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Rural Housing Summit Highlights Unique Needs of Rural Communities

January 6th, 2015 by Don Bianchi

MACDC joined ninety leaders from rural communities across the Commonwealth at the Massachusetts Housing Partnership’s Rural Housing Summit on December 18 in Worcester. MHP convened the Summit as the culmination of a year-long effort to examine rural housing challenges, and explore policy and program options for addressing them.

The Summit was highlighted by opening remarks from DHCD Undersecretary Aaron Gornstein, who cited numerous examples of successful rural housing developments, whose sponsors persevered despite the challenges associated with limited resources and high infrastructure costs. A panel led by Representative Steve Kulik and Senator Dan Wolf spoke about some of the broader economic challenges faced by rural areas in employment, transportation, education and health care.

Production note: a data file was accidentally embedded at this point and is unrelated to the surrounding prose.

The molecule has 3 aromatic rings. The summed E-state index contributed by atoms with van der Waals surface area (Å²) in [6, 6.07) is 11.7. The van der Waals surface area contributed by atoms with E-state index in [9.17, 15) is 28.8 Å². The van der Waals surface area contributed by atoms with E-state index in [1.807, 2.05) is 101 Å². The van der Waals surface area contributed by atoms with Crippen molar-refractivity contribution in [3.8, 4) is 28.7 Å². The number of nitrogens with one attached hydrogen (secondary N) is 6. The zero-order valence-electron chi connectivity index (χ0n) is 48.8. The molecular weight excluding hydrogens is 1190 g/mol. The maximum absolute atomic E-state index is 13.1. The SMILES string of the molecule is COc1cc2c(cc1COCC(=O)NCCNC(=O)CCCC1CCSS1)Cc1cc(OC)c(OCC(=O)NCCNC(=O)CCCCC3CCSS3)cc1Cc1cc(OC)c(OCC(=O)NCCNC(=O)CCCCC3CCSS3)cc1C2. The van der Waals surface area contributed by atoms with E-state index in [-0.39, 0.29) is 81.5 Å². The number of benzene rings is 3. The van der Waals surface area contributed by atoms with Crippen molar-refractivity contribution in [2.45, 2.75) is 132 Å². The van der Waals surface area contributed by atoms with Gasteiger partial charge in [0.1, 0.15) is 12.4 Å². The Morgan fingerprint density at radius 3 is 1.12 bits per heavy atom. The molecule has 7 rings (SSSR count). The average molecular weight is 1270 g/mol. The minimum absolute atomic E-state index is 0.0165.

The Summit featured the release of a white paper that included six policy recommendations to help rural communities with their housing and economic challenges; the paper’s creation was spearheaded by a 19-person steering committee representing rural communities from Cape Cod to Western Massachusetts. The key legislative recommendation is to create a State Office of Rural Policy, to function as a research and policy clearinghouse for rural issues. The paper also includes program recommendations, including the recommendation to create a small-scale rental production program for projects of less than 20 units, with a set-aside for rural areas.

www.mhp.net/uploads/resources/rural.white.paper.final.pdf